My job as a manager was to make sure my team believed change was possible and that they stayed optimistic over the entire course of the project. We shared a comprehensive step-by-step strategy and published the plan on our developer wiki for feedback. Our milestone-based plan started out simple and increasingly upped the pressure over time. Internally, we found fun and inexpensive ways to keep team morale high. We kicked off a brainstorming day with a poetry slam—finger snapping included! We made celebratory HTTPS cakes, pies and cookies. We also had a team chat to share updates, challenges and a lot of GIFs.

https cake

Building momentum externally was equally important. When sites made the switch to the more secure HTTPS, we celebrated with the broader community—usually via Twitter. And we published a transparency report that shed light on top sites and their HTTPS status. Hooray for openness!

Since our official announcement of these changes, HTTPS usage has made incredible progress. The web is ultimately more secure today because of a loose coalition of people who were able to stay committed to seeing a long, ambitious project all the way through. Which brings me to my third point...

Build a coalition

As we proactively invest in ambitious defense projects where the benefits aren’t immediately clear, we need to build a strong coalition of champions and supporters.

In 2012, the Chrome team started its Site Isolation effort, a project that mitigated the risk of cross-site data theft on the web. The project turned out to be the largest architecture change and code refactor in the history of Chrome! This was no small task considering Chrome is 10 years old, has more than 10 million lines of C++ code and has hundreds of engineers committing hundreds of changes each day from around the world. The core Site Isolation team was made up of only around 10 people, so building a strong coalition of support for the project outside of the team was critical for its success.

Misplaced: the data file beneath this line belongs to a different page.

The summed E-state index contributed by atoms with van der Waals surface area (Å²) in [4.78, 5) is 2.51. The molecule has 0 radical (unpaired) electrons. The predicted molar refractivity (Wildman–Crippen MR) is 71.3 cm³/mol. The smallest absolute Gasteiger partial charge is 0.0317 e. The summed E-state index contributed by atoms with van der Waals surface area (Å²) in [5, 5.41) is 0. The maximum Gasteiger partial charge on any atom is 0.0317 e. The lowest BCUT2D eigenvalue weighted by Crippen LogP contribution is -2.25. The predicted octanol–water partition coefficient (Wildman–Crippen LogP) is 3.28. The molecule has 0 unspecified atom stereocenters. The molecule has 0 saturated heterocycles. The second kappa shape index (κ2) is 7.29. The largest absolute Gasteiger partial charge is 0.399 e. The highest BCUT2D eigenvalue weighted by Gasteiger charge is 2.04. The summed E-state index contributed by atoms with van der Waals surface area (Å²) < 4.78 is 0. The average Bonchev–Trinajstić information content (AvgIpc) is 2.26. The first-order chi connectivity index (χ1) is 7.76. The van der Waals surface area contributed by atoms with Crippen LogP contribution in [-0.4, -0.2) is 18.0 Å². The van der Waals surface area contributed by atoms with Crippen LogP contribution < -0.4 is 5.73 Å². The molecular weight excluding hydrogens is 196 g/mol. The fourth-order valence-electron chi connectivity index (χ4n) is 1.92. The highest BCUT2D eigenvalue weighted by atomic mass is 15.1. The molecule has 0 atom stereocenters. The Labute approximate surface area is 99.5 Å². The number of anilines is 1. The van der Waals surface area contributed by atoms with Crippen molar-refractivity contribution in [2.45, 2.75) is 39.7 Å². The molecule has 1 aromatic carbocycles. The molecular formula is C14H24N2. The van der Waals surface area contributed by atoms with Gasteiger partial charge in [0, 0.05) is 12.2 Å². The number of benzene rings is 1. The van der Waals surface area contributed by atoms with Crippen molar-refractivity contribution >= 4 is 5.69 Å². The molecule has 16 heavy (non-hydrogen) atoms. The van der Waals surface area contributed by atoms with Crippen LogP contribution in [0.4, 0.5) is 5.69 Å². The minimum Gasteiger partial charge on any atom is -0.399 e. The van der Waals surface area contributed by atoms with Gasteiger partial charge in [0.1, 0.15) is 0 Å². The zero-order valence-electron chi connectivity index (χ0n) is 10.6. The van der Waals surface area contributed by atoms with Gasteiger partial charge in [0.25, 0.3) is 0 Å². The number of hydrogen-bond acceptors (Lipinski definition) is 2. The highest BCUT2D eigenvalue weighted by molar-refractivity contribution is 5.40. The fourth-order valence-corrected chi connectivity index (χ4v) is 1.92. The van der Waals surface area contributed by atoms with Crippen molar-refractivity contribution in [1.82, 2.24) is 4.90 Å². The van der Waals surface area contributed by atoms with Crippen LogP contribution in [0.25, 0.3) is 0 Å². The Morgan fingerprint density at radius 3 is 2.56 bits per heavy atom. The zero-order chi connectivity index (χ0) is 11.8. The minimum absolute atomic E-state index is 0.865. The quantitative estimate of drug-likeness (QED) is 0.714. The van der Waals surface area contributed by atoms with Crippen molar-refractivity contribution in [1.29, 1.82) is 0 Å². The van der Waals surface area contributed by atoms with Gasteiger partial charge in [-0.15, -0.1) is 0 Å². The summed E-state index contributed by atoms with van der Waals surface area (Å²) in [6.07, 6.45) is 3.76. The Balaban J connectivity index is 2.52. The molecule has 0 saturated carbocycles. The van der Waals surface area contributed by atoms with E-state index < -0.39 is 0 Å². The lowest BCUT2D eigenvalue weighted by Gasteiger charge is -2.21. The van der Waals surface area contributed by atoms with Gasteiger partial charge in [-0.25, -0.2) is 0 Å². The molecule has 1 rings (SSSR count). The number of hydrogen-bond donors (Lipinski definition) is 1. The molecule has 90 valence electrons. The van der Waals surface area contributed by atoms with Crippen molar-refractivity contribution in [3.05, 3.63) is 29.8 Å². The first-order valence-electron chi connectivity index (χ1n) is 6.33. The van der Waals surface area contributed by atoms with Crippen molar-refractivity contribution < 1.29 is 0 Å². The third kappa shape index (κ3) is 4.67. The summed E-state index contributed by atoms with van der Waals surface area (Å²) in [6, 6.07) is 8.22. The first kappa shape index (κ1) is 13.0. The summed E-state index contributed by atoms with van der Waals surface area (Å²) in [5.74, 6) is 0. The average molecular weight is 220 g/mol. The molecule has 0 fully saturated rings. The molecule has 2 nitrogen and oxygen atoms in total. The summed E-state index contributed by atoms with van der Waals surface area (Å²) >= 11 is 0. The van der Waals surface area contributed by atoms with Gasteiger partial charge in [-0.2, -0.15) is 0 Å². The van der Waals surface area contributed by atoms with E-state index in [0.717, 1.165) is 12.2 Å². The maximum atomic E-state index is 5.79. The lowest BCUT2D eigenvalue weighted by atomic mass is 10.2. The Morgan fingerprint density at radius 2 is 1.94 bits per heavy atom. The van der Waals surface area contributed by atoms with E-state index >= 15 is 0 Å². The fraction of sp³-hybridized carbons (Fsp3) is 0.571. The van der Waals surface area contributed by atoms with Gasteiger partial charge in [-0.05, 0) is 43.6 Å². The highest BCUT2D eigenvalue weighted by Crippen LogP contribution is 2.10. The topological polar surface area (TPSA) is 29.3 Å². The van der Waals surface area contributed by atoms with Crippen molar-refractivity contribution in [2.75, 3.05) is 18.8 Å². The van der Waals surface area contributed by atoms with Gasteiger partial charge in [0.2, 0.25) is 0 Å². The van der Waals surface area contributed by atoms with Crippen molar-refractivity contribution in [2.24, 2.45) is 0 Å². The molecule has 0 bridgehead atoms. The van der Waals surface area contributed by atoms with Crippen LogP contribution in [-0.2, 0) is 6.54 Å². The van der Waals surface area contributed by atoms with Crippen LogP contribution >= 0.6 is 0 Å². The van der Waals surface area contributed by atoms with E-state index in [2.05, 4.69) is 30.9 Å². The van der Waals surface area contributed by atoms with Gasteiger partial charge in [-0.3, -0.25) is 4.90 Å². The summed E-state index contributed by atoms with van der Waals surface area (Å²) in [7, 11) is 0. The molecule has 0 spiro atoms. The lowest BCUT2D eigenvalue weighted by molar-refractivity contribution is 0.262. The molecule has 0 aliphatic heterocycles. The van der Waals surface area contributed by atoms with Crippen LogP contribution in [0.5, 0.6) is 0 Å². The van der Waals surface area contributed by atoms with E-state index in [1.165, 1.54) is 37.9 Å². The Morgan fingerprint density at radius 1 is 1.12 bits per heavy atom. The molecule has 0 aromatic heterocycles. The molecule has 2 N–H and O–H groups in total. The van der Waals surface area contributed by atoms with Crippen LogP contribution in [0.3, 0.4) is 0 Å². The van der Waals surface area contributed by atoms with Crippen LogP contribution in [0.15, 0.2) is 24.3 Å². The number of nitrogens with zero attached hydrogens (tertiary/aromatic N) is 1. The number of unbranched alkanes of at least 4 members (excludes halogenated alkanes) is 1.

Originally, we thought this project would take a year to complete. Turns out we were off by more than a factor of five! Estimation mistakes like this tend to put a bullseye on a project’s back from upper management—and with good reason. Luckily, the team regularly articulated progress to me and the reasons why it was more work than first anticipated. They also demonstrated positive impact in terms of overall Chrome code health, which benefited other parts of Chrome. That gave me additional cover to defend the project and communicate its value to senior stakeholders over the years.

Aside from management, the team needed allies from partner teams. If other Chrome team members weren’t motivated to help or didn’t respond quickly to questions, emails and code reviews, then this 10-person project could have dragged on forever. The team kept a positive attitude and went out of their way to help others, even if it didn't relate directly to their own project. Ultimately, they conducted themselves as good citizens to build a community of support—a good lesson for all of us. We might be able to find the problems and technical solutions on our own, but we rely on everyone working on technology to help clear the path to a safer future.

We’ll keep finding complex problems to solve as technology evolves, but I’m optimistic that we can continue to keep people safe. It just requires a little bit of change. We need to take a different approach to computer security that doesn’t feel like playing whack-o-mole. So let’s band together—inside and outside of our organizations—and commit to ambitious projects that solve the root problems. And let’s not forget to celebrate our wins along the way! 🎉

Source: Google Chrome


Protect your online accounts with Titan Security Keys

Phishing—when an attacker tries to trick you into giving them your credentials—is a common threat to all online users. Google's automated defenses securely block the overwhelming majority of sign-in attempts even if an attacker has your username or password, but we always recommend you enable two-step verification (2SV) to further protect your online accounts.